5. Victory coffee

<< 4. The storm and the calm after / 6. To take, or not to take (the drugs) >>

On Sunday morning, I made coffee.

It’s not a big deal, you’d think. But the process of actually making it and deciding what to have for breakfast at the same time (always, always the breakfast issue) was just a little too much for my fragile state. Before actually making the coffee, I sat at the dining room table (we have an open plan kitchen) and pondered the coffee-making process for about two hours.

When my friend Elise and I met, I’d invite her and her kids over for playdates. Our children got along wonderfully, and the two of us would sit in the kitchen while I cooked one or two main courses, at the same time baking dessert and cleaning the kitchen. For years, I was unstoppable. Tired, yes, but unstoppable. Cooking and baking are two of my passions, and I’d cook at least two meals a day, plus something sweet on most days.

Two years ago, I was already stretched thin, but I carried my tiredness around like a badge of honor. Yes, I had a family and a job (in research—part time, still mentally demanding) but I wouldn’t just sit and let my body get flabbier. It was bad enough as it was. So, I dieted and started ballet, which helped bring my body to a halfway acceptable state (body image issues feature prominently in my life story, but let me go on with the more serious subject). Ballet did wonders for my mental health, too. But then I remembered I’d always been a language nerd, and I hadn’t even attempted to learn a new language in years. That wouldn’t do! When Arabic was offered in our local Volkshochschule, I enrolled.

So, are you keeping score? Arabic, ballet, diet, a mentally demanding work in research, while keeping track of the kids’ activities and tasks for school and kindergarten, shouldering the mental load of the household, including managing everyone’s schedule, and handling the emotional load of Urban’s dysfunctional family, while cooking and baking on a daily basis. And then I took up writing.

Yup. Those were the days.

So, where was I? Ah, Sunday morning, I made coffee. I was chatting online with Stevie, asking him what to eat (I did mention the overwhelming difficulty of breakfast, didn’t I?). He said, “eat the first thing you see.” I saw apples, tomatoes, and cake, so I supposed cake would be the sensible breakfast option.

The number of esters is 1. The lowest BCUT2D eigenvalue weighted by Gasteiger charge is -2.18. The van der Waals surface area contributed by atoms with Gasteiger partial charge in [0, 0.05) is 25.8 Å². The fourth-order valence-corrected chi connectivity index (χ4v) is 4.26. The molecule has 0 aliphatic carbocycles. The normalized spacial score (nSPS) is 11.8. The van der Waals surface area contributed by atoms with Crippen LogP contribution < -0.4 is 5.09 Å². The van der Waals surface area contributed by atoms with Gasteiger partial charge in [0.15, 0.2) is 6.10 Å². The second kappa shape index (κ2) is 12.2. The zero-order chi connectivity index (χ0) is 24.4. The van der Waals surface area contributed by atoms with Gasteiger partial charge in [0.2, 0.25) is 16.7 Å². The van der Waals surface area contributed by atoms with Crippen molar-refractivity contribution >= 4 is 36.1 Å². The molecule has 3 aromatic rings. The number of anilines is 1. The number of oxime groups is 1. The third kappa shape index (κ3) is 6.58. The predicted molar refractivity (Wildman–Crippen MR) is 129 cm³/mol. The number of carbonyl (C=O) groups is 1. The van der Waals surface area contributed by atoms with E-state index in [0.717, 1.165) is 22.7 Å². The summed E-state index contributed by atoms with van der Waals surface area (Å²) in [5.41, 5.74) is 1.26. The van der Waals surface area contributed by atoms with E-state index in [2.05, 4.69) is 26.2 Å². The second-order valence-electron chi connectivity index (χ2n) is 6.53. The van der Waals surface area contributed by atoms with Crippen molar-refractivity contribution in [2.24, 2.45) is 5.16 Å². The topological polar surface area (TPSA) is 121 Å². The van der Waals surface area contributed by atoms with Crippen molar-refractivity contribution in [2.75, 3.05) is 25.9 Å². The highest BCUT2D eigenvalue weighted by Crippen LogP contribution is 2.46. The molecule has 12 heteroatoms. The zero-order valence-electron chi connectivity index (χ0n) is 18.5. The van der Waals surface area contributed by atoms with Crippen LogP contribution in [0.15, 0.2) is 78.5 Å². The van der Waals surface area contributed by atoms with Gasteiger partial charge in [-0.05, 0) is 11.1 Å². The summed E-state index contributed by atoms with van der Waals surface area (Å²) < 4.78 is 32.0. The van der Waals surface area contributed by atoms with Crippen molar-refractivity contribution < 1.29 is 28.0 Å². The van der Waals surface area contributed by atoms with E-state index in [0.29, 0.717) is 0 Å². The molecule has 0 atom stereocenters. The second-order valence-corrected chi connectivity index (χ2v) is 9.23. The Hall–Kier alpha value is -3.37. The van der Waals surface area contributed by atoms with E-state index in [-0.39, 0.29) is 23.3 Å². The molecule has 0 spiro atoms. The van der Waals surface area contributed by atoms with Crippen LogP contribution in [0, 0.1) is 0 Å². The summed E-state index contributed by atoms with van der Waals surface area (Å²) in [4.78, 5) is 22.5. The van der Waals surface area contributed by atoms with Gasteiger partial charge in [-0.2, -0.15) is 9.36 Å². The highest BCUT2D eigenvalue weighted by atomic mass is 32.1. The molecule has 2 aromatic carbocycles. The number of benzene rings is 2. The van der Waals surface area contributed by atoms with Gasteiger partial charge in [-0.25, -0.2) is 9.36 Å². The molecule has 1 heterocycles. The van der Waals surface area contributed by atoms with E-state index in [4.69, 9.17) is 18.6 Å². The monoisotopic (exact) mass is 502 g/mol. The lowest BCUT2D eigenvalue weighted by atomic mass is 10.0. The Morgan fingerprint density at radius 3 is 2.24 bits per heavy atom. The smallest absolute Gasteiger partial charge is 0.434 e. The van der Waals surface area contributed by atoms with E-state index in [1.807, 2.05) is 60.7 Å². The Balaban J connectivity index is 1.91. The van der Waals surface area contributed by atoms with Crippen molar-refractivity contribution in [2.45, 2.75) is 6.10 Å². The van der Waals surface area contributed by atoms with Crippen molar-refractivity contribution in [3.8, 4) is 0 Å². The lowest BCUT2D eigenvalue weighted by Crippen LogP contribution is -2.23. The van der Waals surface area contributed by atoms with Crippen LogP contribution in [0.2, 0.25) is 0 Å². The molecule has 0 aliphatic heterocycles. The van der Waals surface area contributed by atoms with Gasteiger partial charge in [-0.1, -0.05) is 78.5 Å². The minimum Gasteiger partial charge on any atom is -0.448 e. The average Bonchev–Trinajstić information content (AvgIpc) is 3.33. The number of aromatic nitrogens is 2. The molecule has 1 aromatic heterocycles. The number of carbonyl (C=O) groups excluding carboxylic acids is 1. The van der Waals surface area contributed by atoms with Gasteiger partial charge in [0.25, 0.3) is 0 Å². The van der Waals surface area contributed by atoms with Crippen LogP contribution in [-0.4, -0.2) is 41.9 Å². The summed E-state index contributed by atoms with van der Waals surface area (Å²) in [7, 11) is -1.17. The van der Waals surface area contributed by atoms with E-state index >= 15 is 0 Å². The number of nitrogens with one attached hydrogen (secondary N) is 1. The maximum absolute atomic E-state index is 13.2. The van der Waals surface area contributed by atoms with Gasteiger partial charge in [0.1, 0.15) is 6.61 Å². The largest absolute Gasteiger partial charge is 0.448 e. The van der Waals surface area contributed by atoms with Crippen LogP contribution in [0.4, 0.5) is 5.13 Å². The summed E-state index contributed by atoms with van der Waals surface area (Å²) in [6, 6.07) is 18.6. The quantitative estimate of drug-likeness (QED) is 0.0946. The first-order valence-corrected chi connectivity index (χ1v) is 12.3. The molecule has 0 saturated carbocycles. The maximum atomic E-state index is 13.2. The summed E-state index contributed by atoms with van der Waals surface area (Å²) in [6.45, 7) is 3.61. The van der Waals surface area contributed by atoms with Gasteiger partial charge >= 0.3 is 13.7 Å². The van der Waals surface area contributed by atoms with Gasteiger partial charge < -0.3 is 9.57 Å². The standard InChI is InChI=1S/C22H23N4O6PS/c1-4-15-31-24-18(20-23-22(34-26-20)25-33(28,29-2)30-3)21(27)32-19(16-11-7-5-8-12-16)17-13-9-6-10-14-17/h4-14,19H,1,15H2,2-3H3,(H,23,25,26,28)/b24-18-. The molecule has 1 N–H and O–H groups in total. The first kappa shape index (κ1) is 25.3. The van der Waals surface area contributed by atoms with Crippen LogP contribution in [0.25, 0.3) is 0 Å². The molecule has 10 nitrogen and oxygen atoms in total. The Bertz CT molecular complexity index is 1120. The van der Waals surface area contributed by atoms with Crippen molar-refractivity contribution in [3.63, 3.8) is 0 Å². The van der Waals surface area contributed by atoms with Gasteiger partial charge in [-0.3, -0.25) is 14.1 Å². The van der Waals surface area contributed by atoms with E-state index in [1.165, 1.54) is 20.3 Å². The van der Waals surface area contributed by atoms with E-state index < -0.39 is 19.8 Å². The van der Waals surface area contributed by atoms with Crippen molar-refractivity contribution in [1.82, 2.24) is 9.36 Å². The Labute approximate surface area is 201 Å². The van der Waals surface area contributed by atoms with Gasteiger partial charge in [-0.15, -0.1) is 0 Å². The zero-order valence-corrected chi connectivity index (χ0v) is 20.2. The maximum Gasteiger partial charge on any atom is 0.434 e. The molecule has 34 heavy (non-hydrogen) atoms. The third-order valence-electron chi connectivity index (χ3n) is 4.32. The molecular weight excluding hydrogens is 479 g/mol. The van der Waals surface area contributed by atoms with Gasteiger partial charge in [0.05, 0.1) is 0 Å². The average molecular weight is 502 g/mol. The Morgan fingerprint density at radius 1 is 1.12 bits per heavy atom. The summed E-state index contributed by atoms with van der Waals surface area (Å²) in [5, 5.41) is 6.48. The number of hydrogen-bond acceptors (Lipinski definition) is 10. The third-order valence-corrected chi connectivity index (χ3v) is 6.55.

And I made coffee.

Two hours into my day, that was my victory. By afternoon, I was exhausted, and had to ask my friend—who had kindly visited to see how I am—to leave, because a face-to-face conversation was just too taxing.

Strangely, writing is the only thing I can easily do.

1. The issue of breakfast

2. Something nice >>

What can I eat?

What should I eat?

Every decision is a pile of loose rubble I have to climb. It’s easy to get to the top, you naïvely think, because it’s not that high. Piece of cake. But when you set your foot on it, you find yourself sliding back. Others seem perfectly able to climb piles of rubble every day, though. Do they have superpowers? Or are you abnormal?

And, the big question: what should I eat?

It’s so hard to decide. I don’t want to be the one deciding anymore. But I can’t afford to stop either. Urban prefers to let issues resolve themselves. If I wasn’t here to put things to motion, my daughter would never go to therapy, she’d never get the help she needs. I am the one who fixes everything. God, I can’t be the only adult here.

Thank heavens I have Dimitra. She’s the one who guided Urban through my nervous breakdown—so they called it—last Thursday. Does a nervous breakdown cause high blood pressure? I’m sure something’s wrong with me. Everyone else insists it’s “just stress,” as if being unable to breathe and feeling that you should stop existing, now, is a problem that can be described using the word “just.” I don’t know if it’s just stress. I only know everything is hard.

I’m back from the doctor, and I’m hungry. What to have for breakfast is always the toughest decision. I keep chatting with Dimitra, and she asks me what I’d like to eat. Somehow, this simple question resolves it for me. Dimitra is magical that way.

PBJ sandwich, I tell her. I’m Greek, and I live in Germany, and in both those places PBJ is not a thing. Still, I tried it a couple of times—lots of American friends, you see, I wanted to know what the fuss was all about—and I developed a taste for it. I like peanut butter now—who would have thought?

“Do you have the ingredients?” she asks me. She always gets in problem-solving mode, and right now I really appreciate it. And I do have the ingredients, so I make myself a sandwich. But the Earl Grey is a little too strong. What can you do? I’ll use fewer tea leaves next time.

I don’t know why they didn’t see it coming. The kids are kids, so that’s okay, I suppose, how would they know? But that’s an old-fashioned, myopic point of view. Children are not dumb. They did know. They were irritable and upset. Mommy’s not all right. Is she having another meltdown? Why does she freak out when my brother and I talk? We weren’t fighting, we were just talking. “It sounded like you were about to start bickering again,” mommy said. But we really weren’t.

And why can’t mommy answer my questions?

I wish I could explain to them that answering is so hard. Just like everything else. Everything is just so damned hard.

The PBJ sandwich helped a little.